When terrorists attack Western targets, in a strange way I think it’s easier for us to understand them. Our belief that imperialism and white privilege create terrorism aligns with our (rightly) mutlicultural and multiracial sensibilities, and gives us a sense of control that by already working towards goals we care about we can solve these problems, without ever having to castigate members of a historically oppressed class of people that we work tirelessly to try and elevate to a level of greater equality in our world. I think that sense of control we feel isn’t dissimilar to the feeling some get by prayer – in an insane world where tragedy abounds, that feeling of control and the idea that we can somehow make a difference is a critical source of comfort to the grieving, and I do not discount it.

But I think when attacks like the one in Kenya and the one in Pakistan actually occur – when an Islamist group murders children or students that are predominately Pakistani or Black or Arab or other non-white minorities – liberals have a difficult time parsing through it, because it flies in the face of narratives we very much want to believe regarding terrorism. We obviously believe that Islam is a peaceful religion, and that Muslims overall are peaceful people, and that these attacks occur not because of religious ideology but because of the oppression that historically has been placed upon these groups of people, most notably by Western imperialism and colonialism. We really don’t want to believe that something wrong may be afoot among some individual people who happen to be members of those groups, and we feel that due to our privilege and power in the world we cannot “possibly” criticize members of these oppressed groups fairly. Indeed, it’s committing heresy against the ideals we hold dearly in our quest to make the world a more racially equitable place. I think we have a harder time believing sometimes that such horrific acts can also happen as a result of independent human agency and devotion to a literalist, straightforward reading of religious scripture.

I can’t help but think some (not all) of the people pointing to this disparity of coverage among these tragedies suddenly look at the tragedy in Paris, and now find these other tragedies as a convenient vehicle by which to boast their multicultural credentials, to puff out their chests and quietly shame others for expressing their solidarity with Paris and the victims of the attack. This grief-shaming not only I think is in poor taste, it is somewhat narcissistic, and turns the attack in Paris into more of a commentary about themselves than about the victims.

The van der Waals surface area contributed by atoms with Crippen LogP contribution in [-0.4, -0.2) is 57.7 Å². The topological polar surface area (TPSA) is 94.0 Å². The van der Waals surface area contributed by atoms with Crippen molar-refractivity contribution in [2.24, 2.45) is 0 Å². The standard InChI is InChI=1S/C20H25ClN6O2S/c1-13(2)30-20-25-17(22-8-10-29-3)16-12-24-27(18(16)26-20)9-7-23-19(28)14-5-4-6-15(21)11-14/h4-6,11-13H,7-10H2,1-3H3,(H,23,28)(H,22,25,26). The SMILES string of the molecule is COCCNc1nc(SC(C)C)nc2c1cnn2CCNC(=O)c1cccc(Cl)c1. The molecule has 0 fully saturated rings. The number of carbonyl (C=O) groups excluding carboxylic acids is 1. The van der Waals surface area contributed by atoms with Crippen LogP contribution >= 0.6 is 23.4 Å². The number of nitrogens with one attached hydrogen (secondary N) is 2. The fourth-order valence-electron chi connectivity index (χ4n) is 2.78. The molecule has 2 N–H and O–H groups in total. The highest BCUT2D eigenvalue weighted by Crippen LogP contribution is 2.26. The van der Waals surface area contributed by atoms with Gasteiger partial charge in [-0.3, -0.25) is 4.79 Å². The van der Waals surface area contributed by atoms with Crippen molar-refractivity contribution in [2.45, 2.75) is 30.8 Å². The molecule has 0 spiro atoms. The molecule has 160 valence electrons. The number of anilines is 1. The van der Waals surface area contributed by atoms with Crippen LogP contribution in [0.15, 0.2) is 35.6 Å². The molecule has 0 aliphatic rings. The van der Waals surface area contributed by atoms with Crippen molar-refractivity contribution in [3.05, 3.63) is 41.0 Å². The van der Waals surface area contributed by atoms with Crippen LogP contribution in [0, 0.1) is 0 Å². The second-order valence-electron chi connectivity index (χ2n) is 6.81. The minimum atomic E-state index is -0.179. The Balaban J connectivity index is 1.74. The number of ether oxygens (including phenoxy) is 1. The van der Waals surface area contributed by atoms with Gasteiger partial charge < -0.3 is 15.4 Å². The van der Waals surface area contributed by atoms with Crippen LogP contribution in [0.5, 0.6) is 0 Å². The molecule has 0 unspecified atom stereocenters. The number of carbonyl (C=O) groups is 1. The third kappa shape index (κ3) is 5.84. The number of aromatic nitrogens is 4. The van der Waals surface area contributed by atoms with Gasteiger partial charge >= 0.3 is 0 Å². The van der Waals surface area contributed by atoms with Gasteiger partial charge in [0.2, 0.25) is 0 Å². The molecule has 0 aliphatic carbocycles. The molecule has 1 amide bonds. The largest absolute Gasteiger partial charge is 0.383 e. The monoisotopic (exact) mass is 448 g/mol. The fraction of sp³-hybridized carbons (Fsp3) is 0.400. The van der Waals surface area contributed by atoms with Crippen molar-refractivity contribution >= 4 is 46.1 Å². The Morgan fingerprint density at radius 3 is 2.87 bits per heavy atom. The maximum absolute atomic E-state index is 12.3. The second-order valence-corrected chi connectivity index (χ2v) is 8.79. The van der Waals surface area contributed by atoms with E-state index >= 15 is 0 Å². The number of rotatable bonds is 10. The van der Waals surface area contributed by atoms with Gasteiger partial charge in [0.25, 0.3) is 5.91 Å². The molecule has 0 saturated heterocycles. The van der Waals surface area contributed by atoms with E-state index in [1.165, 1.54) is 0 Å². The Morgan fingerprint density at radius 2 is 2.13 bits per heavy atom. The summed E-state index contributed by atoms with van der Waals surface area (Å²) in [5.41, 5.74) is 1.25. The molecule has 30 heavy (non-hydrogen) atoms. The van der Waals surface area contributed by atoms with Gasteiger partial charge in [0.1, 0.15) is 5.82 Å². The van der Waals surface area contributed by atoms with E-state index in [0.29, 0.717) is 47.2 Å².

Please don’t mistake me – we can tell the difference between those who are genuinely concerned and others more self-serving, so don’t automatically assume I’m criticizing you if you pointed this out.  But maybe we should consider just allowing people to recognize the tragedy and mourn the victims in peace in the way they know best, and not use it as an opportunity to score Social Justice points for ourselves. By all means, let us draw attention to these other acts of terrorism when they occur. But for the Social Justice inclinded type of person, perhaps we should consider ceasing the “grief-shaming” when tragedy strikes.

Politics, Religion, Secularism, Terrorism

Thinking Instead of Praying for Paris

November 13, 2015

Prayers for Paris are well intentioned, but let’s not forget that it was also partially too much prayer that inspired the deaths of over 100 innocent people today.

Maybe it’s time to admit that in this crisis, lots of prayer isn’t the solution to our problems – too much prayer *is* the problem.

Maybe it’s time to work together to do a little less praying and more thinking. Less recitation and more questioning.

Maybe it’s time to be less respectful of belief without evidence, and more respectful of the common heritage science irrefutably shows us to possess. Time to admit that our ancient ancestors, doing the best they could with the best they had, just got it wrong, and that we *can* do better. For religion, racism, sexism, communism, fascism, all at their core are baseless superstition that science and reason render impotent on a daily basis to the mind that is open to questioning everything critically.

Let’s pray a little less and think a little more about how we can retire these relics of our barbaric ancestors. Our progress as a species depends on it.